One could argue that 2015 was the year of the $15 minimum hourly wage. But 2016 could provide another big boost to efforts to hike pay.
Fourteen cities, counties and states approved $15 minimum wage laws this year, according to newly released data from the National Employment Law Project (NELP), a nonprofit that advocates for low-wage workers.
Christine Owens, executive director of NELP, says in a recent news release that the past year has seen “incredible momentum” to raise wages. The press release adds that 2016 shows more promise:
The Fight for $15 is expected to make further inroads in the New Year. There are 16 pending legislative or ballot proposals in 15 jurisdictions that will likely gain traction in 2016.
The New York City-based nonprofit notes that action on federal legislation — which would more than double the current federal minimum wage of $7.25 — is “unlikely in the current Congress.” Details on the pending initiatives are as follows:
- Federal: Proposal for a $15 minimum wage that would be phased in by 2020
- New York: $15 by 2018 (for New York City) or 2021 (for New York state)
- California: $15 in two proposals — one by 2021; another by 2020 for businesses with 25-plus workers, 2021 for businesses with fewer workers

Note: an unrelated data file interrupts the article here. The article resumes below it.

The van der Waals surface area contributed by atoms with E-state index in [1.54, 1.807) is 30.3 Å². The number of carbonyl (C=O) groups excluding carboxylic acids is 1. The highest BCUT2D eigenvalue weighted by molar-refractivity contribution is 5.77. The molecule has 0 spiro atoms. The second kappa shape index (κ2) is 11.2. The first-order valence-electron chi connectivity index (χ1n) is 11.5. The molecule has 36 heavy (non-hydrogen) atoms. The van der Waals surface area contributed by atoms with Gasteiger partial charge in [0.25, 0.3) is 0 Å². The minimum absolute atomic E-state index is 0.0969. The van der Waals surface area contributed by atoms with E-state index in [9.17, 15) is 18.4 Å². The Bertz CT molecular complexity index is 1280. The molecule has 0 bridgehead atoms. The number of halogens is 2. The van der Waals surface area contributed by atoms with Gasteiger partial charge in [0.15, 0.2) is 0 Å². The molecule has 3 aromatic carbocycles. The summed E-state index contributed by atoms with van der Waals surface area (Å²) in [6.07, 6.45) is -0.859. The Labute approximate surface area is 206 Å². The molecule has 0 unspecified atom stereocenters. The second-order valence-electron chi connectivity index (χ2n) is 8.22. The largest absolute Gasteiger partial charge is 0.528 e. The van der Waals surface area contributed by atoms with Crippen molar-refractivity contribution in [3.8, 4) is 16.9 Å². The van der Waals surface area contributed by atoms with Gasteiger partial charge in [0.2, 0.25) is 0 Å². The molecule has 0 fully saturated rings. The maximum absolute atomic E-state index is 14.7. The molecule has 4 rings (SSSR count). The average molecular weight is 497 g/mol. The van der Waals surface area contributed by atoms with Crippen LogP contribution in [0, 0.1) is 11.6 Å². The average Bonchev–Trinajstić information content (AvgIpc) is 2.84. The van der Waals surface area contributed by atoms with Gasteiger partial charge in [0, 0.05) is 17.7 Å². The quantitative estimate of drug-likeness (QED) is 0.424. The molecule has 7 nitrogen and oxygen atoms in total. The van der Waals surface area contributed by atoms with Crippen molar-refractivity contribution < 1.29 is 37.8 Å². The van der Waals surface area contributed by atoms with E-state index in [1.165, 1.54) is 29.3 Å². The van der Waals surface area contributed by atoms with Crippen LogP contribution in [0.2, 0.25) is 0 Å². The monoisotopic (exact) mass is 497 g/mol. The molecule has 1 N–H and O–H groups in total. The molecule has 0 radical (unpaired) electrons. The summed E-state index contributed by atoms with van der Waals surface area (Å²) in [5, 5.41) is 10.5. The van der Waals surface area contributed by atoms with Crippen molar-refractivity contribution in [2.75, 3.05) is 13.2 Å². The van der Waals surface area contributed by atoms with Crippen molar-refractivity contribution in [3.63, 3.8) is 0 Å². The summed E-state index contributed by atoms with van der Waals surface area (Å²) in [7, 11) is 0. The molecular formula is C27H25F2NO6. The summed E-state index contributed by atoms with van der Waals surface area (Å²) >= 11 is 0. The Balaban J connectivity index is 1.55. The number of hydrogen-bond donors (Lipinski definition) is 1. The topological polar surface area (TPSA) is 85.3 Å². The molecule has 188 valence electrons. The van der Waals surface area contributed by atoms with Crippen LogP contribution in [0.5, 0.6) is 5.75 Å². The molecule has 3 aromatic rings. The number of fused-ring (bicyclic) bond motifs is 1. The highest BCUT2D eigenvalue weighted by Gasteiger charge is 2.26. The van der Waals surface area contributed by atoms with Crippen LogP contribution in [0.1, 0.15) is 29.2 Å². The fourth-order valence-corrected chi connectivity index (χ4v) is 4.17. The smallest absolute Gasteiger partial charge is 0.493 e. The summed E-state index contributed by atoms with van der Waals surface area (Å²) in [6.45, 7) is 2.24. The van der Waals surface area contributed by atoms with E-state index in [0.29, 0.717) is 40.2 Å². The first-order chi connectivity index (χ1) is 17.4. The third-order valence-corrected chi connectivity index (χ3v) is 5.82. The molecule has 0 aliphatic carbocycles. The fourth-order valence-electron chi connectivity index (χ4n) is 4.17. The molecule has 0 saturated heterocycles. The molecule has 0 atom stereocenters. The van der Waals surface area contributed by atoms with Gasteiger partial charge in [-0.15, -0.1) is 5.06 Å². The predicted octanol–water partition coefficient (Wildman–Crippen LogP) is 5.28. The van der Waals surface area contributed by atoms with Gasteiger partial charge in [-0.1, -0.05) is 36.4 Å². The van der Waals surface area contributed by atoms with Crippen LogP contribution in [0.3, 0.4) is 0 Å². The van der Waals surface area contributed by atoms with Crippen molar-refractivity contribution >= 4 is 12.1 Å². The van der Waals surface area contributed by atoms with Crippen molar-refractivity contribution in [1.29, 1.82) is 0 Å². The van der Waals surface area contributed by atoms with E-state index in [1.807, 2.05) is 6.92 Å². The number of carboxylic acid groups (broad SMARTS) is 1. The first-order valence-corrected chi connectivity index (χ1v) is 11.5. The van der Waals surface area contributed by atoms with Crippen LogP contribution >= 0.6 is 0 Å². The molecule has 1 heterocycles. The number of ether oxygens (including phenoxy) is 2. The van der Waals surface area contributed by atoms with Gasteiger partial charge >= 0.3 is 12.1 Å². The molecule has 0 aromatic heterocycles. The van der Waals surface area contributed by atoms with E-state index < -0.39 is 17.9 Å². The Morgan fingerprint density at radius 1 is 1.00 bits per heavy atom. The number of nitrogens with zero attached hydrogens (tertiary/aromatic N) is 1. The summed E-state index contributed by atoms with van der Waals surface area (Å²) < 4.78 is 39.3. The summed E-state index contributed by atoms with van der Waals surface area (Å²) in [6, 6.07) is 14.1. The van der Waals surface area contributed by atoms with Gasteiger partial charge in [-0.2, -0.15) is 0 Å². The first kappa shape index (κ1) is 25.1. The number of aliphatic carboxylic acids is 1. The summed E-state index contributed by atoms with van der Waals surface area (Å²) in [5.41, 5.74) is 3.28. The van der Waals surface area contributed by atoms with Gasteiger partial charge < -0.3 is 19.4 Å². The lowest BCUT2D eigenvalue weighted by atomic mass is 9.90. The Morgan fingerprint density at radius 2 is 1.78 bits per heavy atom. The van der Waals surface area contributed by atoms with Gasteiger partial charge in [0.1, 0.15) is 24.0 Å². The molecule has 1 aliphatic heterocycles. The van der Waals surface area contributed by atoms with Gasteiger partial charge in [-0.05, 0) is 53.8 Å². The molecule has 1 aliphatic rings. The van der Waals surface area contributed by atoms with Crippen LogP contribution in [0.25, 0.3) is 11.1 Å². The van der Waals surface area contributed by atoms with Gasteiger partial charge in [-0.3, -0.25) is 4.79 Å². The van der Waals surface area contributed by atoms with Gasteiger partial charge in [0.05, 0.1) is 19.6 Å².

- Washington, D.C.: $15 by 2020
- Massachusetts (fast food and big retail): $15 by 2018
- Oregon: $15 by 2019
- Missouri: $15 by 2023
- Olympia, Washington: $15 (no date given)
- Sacramento, California: $15 by 2020
- Pasadena, California: $15 (no date given)
- Palo Alto, California: $15 by 2018
- Sunnyvale, California: $15 by 2018
- Berkeley, California: $15 by 2018 for businesses with at least 55 workers; or 2020 for businesses with fewer than 55 workers
- Long Beach, California: $16
- Davis, California: $15
If you’re waiting for an initiative like these to boost your pay in 2016, check out “10 Ways to Save Money When You’re Making Minimum Wage.”
What’s your take on the idea of a $15 minimum wage? Let us know what you think below or on Facebook.
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